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How to Conduct a Performance Review?

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How to Conduct a Performance Review?

Employee performance is something your organisation values immensely - and befittingly so. You cannot expect productivity, profitability, and success to knock at your organisation’s door if you don’t have a superlative employee performance review strategy. However, simply caring about your employees’ performance won’t justify your efforts in running your business. This is where employee performance review enters the picture. 

While conducting employee performance reviews provides an opportunity for managers to assess an employee's performance, identify areas for improvement, and set future goals, these reviews can be difficult to conduct effectively. Doing poorly can lead to resentment, decreased productivity, and even turnover.

This blog entails the right ways to conduct a performance review. So stay glued to the post for everything you’ve ever wanted to learn about employee evaluation. By following the tips in this blog post, you can conduct performance reviews that help your employees reach their full potential.

Conducting a Performance Review: How to Make it Successful?

The Basics

The temptation to give your employees feedback in one go or just before a review might lead you in the wrong direction. Instead, plan and identify the best time of the year to conduct performance reviews. 

Look for particular processes or schedules that your organisation needs to follow. 

Additionally, consider the budgeting process to determine the right time to hand out bonuses. Finally, make sure to have ample time to dedicate to this activity without hampering the business functions. 

Decide & unveil the employee evaluation process and communicate the same to your employees.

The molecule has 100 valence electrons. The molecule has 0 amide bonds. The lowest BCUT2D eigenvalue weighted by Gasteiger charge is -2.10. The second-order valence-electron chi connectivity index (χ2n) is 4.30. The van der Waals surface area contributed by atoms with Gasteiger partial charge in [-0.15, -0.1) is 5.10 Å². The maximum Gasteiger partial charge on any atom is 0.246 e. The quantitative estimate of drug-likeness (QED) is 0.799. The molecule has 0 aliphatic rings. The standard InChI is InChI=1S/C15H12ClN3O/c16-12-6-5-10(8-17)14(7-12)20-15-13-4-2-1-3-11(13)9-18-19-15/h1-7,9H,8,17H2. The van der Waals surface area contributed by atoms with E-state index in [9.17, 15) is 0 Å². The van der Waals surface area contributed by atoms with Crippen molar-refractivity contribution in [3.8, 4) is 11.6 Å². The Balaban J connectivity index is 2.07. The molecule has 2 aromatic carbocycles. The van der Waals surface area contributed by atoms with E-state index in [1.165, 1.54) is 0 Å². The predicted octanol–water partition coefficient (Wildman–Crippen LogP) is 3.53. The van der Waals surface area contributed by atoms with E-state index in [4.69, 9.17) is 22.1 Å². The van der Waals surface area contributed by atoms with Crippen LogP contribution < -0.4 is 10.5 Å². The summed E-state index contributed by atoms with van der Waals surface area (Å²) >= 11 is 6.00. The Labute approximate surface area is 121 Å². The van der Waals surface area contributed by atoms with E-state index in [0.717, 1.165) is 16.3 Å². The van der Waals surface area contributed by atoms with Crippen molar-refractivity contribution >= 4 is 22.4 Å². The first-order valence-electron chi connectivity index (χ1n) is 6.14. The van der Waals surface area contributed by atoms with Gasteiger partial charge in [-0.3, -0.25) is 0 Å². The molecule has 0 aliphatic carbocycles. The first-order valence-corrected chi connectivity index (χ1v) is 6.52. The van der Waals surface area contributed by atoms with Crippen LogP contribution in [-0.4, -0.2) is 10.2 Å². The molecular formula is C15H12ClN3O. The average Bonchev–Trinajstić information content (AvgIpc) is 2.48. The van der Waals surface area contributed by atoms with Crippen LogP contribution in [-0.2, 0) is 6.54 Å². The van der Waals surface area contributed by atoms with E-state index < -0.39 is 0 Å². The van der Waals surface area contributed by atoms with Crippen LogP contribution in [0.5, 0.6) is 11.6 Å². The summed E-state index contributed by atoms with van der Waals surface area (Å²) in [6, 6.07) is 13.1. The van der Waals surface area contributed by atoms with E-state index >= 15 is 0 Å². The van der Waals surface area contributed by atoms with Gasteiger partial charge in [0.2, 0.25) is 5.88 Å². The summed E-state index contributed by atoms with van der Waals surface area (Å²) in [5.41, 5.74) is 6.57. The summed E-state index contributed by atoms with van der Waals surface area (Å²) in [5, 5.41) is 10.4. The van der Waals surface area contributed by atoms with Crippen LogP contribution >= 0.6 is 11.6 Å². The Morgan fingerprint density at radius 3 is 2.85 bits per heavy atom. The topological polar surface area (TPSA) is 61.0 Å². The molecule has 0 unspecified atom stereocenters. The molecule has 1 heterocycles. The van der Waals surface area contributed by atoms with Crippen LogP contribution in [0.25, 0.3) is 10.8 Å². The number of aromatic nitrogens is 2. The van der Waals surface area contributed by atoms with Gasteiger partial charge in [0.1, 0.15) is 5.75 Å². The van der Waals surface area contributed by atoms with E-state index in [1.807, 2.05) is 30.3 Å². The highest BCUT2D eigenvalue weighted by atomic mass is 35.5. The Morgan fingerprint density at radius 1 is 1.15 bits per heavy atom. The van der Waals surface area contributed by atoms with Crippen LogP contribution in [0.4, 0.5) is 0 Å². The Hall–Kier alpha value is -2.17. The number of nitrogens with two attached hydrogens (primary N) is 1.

Let us now proceed toward learning the aspects that can help organisations conduct good performance reviews. 

#1. Set goals & expectations

The best way to set goals and expectations is to meet with your employees at the beginning of the year and share your vision & mission. This can be followed by meeting the employees one-to-one to set their performance goals. 

Use the SMART rule to map them out.

S- Specific

M- Measurable

A- Achievable

R- Result-oriented

T- Time-bound

#2. Give feedback to employees all throughout the year

Hold touch-base meetings throughout the year so that the final review in the annual meeting does not come as a surprise to the employees. Therefore, pre-schedule these meetings and plan to conduct them on time. 

Before every meeting, prepare an agenda and discuss the expectations and questions. Post these meetings, and prepare notes for yourself that will serve as a reference for you in the future and help you prepare well for the annual meeting. 

ALSO READ: The Employee Productivity-Happiness Loop: How One Influences the Other

#3. Ask employees to stay prepared

Employees’ preparation must begin months before the actual reviews. Simply put, ask them to compile their annual performance results. This will give you a recap of their job responsibilities, current project work, and achievements. You can also ask them to evaluate themselves, which will give them an honest review of their performance. 

#4. Prepare yourself

Spend at least two months before the final review compiling your notes and results for each employee. Then, collect employee performance references, such as sales reports, project deliveries, and call records. Besides, you can also gather qualitative data like client feedback. The exercise will give you an insight into the deviations between your expectations and employees’ performance, if any. Subsequently, you can move to your next plan of action.